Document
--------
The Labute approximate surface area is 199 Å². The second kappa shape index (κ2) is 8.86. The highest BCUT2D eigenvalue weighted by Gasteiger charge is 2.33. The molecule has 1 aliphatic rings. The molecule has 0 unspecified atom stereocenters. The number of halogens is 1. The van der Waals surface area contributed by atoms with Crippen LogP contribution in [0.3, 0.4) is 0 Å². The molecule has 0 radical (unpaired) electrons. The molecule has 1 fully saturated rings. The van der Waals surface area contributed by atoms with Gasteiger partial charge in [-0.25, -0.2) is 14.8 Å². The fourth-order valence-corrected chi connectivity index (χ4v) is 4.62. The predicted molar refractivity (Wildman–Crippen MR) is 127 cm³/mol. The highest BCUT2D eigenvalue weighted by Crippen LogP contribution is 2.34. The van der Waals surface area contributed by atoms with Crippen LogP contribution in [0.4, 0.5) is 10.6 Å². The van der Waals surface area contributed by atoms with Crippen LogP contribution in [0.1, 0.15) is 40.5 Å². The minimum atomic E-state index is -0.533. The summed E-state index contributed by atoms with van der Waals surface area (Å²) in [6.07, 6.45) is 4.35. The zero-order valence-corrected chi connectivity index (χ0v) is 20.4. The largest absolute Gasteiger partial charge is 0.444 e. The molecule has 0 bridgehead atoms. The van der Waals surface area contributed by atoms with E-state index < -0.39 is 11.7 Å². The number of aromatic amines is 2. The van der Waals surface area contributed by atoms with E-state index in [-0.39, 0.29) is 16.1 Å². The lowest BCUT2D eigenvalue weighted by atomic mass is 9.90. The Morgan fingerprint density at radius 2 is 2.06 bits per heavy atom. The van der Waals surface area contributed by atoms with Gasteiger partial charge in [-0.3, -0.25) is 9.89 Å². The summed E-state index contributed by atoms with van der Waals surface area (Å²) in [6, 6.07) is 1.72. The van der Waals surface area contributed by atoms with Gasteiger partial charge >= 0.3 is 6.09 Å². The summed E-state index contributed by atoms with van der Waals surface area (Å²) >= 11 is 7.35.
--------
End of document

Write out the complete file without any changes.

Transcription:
The Labute approximate surface area is 199 Å². The second kappa shape index (κ2) is 8.86. The highest BCUT2D eigenvalue weighted by Gasteiger charge is 2.33. The molecule has 1 aliphatic rings. The molecule has 0 unspecified atom stereocenters. The number of halogens is 1. The van der Waals surface area contributed by atoms with Crippen LogP contribution in [0.3, 0.4) is 0 Å². The molecule has 0 radical (unpaired) electrons. The molecule has 1 fully saturated rings. The van der Waals surface area contributed by atoms with Gasteiger partial charge in [-0.25, -0.2) is 14.8 Å². The fourth-order valence-corrected chi connectivity index (χ4v) is 4.62. The predicted molar refractivity (Wildman–Crippen MR) is 127 cm³/mol. The highest BCUT2D eigenvalue weighted by Crippen LogP contribution is 2.34. The van der Waals surface area contributed by atoms with Crippen LogP contribution in [0.4, 0.5) is 10.6 Å². The van der Waals surface area contributed by atoms with Crippen LogP contribution in [0.1, 0.15) is 40.5 Å². The minimum atomic E-state index is -0.533. The summed E-state index contributed by atoms with van der Waals surface area (Å²) in [6.07, 6.45) is 4.35. The zero-order valence-corrected chi connectivity index (χ0v) is 20.4. The largest absolute Gasteiger partial charge is 0.444 e. The molecule has 0 bridgehead atoms. The van der Waals surface area contributed by atoms with E-state index < -0.39 is 11.7 Å². The number of aromatic amines is 2. The van der Waals surface area contributed by atoms with E-state index in [-0.39, 0.29) is 16.1 Å². The lowest BCUT2D eigenvalue weighted by atomic mass is 9.90. The Morgan fingerprint density at radius 2 is 2.06 bits per heavy atom. The van der Waals surface area contributed by atoms with Gasteiger partial charge in [-0.3, -0.25) is 9.89 Å². The summed E-state index contributed by atoms with van der Waals surface area (Å²) in [6, 6.07) is 1.72. The van der Waals surface area contributed by atoms with Gasteiger partial charge >= 0.3 is 6.09 Å². The summed E-state index contributed by atoms with van der Waals surface area (Å²) >= 11 is 7.35.